Alain Gourdon: “Aslan”

Une Filles Des Rues Art

I previously posted about the French illustrator Michel Gourdon (Euro-Pulp: Michel Gourdon, 2.1.19) known by some for his pinup art and by others for his numerous euro-sleaze paperback and pulp digest cover illustrations, including Italian Giallo digests.

Michel’s brother was also an artist: Alain Gourdon (1930 – 2014), better known as ‘Aslan’, and like his brother, followed a similar career path, generating numerous euro-pulp, paperback and digest cover illustrations, though better known in Europe and even in the U.S. as a pinup artist.

Une Fille Des RuesAlain Gourdon’s pinup art rep is largely due to his long association with the French men’s magazine Lui (adapted as Oui, in the U.S.) for which he contributed a monthly pinup illustration…particularly explicit illustrations, actually, none of which will be posted here. When American fans of retro-kitsch say ‘pinup’ art, they picture relatively benign (though still a little troubling) postwar era ‘Good Girl Art’ and think of the nod-and-a-wink illustrations from Gil Elvgren, Art Frahm, Alberto Vargas, Zoe Mozert and others. European postwar pinup art, particularly by the 1960’s, was something altogether different. Brown & Bigelow calendars and countless American manufacturers’ posters may have been hung up on military barracks and repair shop walls across the U.S. from the 1930’s through the 60’s. But I can’t imagine where an Aslan pinup could be hung without offending…well, everyone.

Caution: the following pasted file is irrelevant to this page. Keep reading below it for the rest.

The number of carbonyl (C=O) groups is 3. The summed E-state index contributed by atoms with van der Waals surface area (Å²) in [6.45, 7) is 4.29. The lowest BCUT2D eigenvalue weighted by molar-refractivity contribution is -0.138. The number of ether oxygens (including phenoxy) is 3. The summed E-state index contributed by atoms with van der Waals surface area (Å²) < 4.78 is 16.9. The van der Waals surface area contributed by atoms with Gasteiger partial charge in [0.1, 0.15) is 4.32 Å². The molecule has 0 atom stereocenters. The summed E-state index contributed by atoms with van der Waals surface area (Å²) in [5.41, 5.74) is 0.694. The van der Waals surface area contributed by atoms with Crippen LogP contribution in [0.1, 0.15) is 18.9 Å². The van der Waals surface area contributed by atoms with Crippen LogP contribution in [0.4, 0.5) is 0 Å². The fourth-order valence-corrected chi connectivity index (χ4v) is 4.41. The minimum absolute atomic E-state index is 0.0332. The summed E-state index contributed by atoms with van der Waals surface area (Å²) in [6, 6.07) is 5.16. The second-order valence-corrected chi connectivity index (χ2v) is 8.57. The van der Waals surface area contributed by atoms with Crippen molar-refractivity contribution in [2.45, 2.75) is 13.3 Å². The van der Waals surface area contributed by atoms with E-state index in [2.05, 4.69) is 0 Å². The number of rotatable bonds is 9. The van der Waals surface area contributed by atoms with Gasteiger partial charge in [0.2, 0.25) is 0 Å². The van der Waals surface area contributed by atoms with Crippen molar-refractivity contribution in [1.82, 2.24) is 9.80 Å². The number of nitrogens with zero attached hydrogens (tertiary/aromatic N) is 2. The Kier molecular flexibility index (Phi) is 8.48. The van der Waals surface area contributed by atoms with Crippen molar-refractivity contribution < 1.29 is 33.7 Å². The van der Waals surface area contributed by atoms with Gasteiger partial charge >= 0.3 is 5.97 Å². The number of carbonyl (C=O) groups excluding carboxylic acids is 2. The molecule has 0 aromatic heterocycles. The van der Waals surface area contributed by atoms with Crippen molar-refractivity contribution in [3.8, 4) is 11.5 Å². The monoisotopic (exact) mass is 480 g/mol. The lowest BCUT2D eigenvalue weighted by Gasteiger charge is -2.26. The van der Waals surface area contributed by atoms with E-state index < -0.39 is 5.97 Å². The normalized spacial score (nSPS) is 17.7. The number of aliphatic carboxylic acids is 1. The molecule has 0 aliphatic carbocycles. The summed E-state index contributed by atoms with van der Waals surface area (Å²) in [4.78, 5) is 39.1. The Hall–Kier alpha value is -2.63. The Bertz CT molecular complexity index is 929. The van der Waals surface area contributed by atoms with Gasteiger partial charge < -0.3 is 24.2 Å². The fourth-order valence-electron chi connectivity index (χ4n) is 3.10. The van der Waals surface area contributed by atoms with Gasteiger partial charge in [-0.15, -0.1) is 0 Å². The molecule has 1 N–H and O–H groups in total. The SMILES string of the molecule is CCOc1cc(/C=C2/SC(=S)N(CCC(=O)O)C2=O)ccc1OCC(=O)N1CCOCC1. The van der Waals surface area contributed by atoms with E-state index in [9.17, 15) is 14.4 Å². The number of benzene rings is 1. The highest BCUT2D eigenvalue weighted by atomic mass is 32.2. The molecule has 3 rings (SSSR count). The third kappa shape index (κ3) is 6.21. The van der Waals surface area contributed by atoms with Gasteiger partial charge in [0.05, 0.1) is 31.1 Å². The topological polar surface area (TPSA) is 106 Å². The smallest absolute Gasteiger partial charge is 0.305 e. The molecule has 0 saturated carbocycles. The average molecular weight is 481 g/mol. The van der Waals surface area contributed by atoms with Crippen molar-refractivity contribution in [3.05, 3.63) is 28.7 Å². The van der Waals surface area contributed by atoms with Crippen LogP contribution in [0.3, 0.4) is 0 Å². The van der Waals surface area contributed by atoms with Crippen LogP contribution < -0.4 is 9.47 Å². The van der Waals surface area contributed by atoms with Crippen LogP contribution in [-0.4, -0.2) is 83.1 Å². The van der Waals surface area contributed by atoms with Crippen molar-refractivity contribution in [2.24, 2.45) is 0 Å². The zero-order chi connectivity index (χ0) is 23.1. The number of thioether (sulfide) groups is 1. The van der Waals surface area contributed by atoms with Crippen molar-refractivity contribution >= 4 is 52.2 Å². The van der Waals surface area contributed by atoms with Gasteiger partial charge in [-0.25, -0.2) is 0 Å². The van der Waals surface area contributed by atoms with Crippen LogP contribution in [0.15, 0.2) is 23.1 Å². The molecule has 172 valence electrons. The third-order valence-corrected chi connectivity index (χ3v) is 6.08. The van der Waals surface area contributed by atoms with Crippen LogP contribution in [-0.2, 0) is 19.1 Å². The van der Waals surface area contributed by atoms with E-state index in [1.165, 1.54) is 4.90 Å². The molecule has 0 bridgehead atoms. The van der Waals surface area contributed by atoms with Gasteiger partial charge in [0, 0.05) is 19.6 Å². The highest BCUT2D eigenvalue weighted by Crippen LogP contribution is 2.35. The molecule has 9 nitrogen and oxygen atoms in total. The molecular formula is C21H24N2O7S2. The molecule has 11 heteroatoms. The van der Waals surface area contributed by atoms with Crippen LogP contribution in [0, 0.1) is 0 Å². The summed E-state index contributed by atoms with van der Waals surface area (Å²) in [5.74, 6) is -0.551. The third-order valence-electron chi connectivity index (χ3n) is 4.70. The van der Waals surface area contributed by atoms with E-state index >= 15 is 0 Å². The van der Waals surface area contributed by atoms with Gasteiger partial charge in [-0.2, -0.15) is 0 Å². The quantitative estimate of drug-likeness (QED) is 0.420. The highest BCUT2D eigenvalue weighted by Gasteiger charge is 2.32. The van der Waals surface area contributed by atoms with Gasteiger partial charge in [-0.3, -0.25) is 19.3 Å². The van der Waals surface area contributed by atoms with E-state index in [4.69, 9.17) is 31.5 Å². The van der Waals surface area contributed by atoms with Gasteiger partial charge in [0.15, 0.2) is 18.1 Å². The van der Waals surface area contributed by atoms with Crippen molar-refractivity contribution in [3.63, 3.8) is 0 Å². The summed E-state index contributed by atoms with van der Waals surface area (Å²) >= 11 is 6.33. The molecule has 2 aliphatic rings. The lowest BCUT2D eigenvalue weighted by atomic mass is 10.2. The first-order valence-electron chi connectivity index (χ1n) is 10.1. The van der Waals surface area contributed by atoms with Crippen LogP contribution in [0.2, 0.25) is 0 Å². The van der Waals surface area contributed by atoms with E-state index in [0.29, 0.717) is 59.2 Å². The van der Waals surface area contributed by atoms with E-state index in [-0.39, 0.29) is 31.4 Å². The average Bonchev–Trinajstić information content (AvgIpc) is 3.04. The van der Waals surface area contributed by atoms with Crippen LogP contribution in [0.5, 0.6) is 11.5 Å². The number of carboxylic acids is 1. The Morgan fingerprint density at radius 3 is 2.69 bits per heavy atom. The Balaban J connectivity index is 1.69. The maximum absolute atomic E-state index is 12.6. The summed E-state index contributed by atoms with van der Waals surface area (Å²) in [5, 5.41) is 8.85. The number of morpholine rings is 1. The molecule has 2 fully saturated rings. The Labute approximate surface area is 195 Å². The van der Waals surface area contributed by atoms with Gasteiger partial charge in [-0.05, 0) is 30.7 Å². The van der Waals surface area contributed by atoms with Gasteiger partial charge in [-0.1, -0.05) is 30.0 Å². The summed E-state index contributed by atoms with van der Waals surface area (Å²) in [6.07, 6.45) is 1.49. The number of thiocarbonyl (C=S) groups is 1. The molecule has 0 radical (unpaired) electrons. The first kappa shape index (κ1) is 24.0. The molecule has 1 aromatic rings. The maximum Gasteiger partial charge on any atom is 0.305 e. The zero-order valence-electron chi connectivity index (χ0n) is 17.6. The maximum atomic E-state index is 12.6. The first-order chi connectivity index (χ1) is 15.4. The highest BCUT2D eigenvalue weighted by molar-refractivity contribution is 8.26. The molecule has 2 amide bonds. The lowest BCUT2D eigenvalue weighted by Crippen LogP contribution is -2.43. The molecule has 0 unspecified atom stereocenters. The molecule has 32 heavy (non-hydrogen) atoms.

That said, Alain Gourdon, who ultimately left France and retired in Canada, had a good run earlier in his career with mystery novels, racy romances and even children’s book series, a few of which are shown here. His style and their overall look was much darker than those from his brother Michael, often as not with stark black backgrounds. THey’re quite different from what was being done at the same time here in the U.S., but in their way, perhaps a bit more noir-ish, you think?

Dossier HathertonEstocade A StockholmMatch NulRazzia Sur Anvers

Petty Girl, Packing A Pistol

george petty

Slickly airbrushed “Petty Girls” may have been artist George Petty’s (1894 – 1975) specialty for Esquire magazine’s mid-twentieth century centerfolds, but he was quite capable of letting a subject keep her dress on and turn into an elegant (and armed) femme fatale.

The Girl With The Golden Guns.

Secret Agent Miss Fortune by Kilart

Impressive firearms, though it’s unclear just where this nightclub chanteuse hangs her holster. Perhaps the piano player (and everyone else in the club) didn’t applaud her last song quite enough to please her. The piece is “Secret Agent Miss Fortune”, by Kilart.

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